གཟའ་ཟླ་བ། ༢༠༢༢/༡༡/༢༨

Chinese Bottled Water Producer Accuses Paper of Defamation

FILE - A picture shows a shelf full of various Chinese bottled water at a supermarket in Beijing. Random market inspections found bacteria colonies in the water, some containing bacteria levels 9,000 times above safety standards.
A Chinese bottled water company is accusing a Beijing newspaper of fabricating stories to smear its product, in the second defamation case recently brought by large businesses against Chinese media.

The Nongfu Spring company said Tuesday it filed a complaint with China's top media regulator alleging the Beijing Times waged an "organized and premeditated" campaign against it. The company says the Times wrote as many as 76 negative stories about the quality of its water over a four week period earlier this year.

In the articles, the paper claimed that Nongfu Spring's water was worse than tap water. It said the company had adhered only to the safety standards of Zhejiang province, where it is located, rather than the stricter national standards, though its water is sold nation-wide. The company says these charges are false.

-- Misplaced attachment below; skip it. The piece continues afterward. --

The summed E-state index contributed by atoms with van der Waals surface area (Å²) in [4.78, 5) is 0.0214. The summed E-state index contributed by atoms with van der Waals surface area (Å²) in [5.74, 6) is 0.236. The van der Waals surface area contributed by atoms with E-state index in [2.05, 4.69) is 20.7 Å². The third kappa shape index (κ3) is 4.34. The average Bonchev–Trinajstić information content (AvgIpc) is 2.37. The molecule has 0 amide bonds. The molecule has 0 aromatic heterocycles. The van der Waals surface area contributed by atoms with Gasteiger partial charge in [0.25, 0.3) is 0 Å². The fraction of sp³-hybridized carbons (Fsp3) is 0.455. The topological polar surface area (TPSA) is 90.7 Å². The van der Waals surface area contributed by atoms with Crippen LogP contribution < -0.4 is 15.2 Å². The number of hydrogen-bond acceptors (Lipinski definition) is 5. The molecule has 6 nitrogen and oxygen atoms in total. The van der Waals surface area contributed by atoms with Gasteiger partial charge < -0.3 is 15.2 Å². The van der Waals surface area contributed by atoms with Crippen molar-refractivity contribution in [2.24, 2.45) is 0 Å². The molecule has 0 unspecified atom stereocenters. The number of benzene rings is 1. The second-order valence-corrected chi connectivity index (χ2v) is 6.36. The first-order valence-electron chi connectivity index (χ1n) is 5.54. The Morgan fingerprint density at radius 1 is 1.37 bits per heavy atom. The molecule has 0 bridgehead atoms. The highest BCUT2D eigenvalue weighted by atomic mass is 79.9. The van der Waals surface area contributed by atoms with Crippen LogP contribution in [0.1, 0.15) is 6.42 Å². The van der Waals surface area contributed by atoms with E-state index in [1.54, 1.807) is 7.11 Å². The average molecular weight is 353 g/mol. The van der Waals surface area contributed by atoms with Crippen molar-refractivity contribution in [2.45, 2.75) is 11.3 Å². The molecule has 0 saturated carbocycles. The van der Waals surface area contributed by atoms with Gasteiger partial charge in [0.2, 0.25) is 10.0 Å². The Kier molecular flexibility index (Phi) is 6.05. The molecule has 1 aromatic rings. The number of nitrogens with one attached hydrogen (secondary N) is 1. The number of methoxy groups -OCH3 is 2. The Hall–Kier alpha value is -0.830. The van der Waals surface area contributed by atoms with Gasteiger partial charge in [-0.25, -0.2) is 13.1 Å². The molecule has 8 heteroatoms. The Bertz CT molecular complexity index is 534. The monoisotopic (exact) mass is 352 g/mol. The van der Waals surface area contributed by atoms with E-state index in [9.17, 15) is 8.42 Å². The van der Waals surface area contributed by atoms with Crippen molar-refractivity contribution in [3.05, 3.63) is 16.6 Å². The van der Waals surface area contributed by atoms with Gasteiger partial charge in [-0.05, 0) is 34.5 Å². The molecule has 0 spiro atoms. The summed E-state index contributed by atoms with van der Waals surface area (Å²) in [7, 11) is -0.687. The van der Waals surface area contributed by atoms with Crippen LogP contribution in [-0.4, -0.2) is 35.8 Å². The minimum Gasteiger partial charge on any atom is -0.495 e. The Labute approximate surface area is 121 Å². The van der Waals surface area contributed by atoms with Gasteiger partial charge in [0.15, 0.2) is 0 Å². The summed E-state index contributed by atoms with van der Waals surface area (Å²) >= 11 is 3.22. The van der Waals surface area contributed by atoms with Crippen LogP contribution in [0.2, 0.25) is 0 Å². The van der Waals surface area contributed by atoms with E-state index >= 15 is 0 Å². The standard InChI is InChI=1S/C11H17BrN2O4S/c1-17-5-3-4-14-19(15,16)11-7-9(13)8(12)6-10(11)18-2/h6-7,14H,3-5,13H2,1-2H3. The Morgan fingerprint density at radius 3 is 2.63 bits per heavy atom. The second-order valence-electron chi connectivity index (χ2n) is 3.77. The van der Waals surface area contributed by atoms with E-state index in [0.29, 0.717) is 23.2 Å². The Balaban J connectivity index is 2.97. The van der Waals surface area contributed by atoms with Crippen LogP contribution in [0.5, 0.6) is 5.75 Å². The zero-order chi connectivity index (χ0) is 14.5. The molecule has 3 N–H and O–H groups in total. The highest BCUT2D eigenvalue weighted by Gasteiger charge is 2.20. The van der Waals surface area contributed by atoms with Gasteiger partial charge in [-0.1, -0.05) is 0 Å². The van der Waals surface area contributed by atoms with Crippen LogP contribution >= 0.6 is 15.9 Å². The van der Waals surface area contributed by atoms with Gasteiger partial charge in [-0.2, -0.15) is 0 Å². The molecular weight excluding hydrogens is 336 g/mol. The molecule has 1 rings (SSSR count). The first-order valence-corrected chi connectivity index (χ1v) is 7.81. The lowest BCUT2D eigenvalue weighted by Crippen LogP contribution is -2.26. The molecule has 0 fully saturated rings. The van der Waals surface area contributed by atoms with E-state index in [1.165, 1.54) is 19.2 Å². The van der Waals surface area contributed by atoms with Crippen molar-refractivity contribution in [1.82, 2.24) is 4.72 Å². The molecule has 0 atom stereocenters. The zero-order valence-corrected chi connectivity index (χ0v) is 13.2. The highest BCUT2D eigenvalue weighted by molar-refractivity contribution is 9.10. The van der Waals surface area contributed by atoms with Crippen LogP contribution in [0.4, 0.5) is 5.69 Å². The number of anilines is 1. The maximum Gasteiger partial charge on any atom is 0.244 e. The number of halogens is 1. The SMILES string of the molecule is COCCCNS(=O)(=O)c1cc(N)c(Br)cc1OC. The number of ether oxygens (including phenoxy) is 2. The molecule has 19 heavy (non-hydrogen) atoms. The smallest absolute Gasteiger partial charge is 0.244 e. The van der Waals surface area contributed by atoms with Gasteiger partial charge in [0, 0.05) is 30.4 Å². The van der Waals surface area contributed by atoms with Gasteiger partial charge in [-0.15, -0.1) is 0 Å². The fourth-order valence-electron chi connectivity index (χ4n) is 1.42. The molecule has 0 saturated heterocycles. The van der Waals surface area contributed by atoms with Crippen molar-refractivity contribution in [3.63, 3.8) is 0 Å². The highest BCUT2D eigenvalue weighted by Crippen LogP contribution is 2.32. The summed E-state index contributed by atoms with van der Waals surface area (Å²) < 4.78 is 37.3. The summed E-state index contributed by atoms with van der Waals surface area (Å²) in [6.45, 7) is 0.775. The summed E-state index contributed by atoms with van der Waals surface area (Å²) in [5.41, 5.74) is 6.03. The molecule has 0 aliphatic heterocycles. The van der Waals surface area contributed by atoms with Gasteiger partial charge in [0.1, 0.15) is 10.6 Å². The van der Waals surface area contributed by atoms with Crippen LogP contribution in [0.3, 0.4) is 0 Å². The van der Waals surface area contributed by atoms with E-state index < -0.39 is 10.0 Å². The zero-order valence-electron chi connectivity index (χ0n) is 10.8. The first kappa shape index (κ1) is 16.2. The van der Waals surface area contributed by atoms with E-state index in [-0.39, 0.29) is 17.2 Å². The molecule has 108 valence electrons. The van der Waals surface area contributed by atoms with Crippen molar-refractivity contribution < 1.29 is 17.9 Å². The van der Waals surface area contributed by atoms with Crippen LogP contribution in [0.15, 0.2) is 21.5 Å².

The official China Daily reported Tuesday that Nongfu Spring also has filed a defamation suit in a Beijing court seeking $9.7 million in damages from the Beijing Times. The paper has not commented on the charges.

Food safety is a sensitive issue in China, and newspapers are often filled with stories of egregious food safety violations that have in some cases been deadly.

The relationship between large businesses and media in China has also been under increased scrutiny. Last month, a reporter at the New Express newspaper apologized for taking bribes in exchange for writing negatively about a state-owned construction company.

The reporter, Chen Yongzhou, confessed on state television to fabricating stories in the Guangzhou-based newspaper claiming that Zoomlion artificially inflated its profits. Chen was arrested on defamation charges. Some top editors at the New Express also were replaced.

Chinese state-controlled media have since praised what they have described as a nationwide campaign against to crack down on journalistic corruption and rumor-mongering.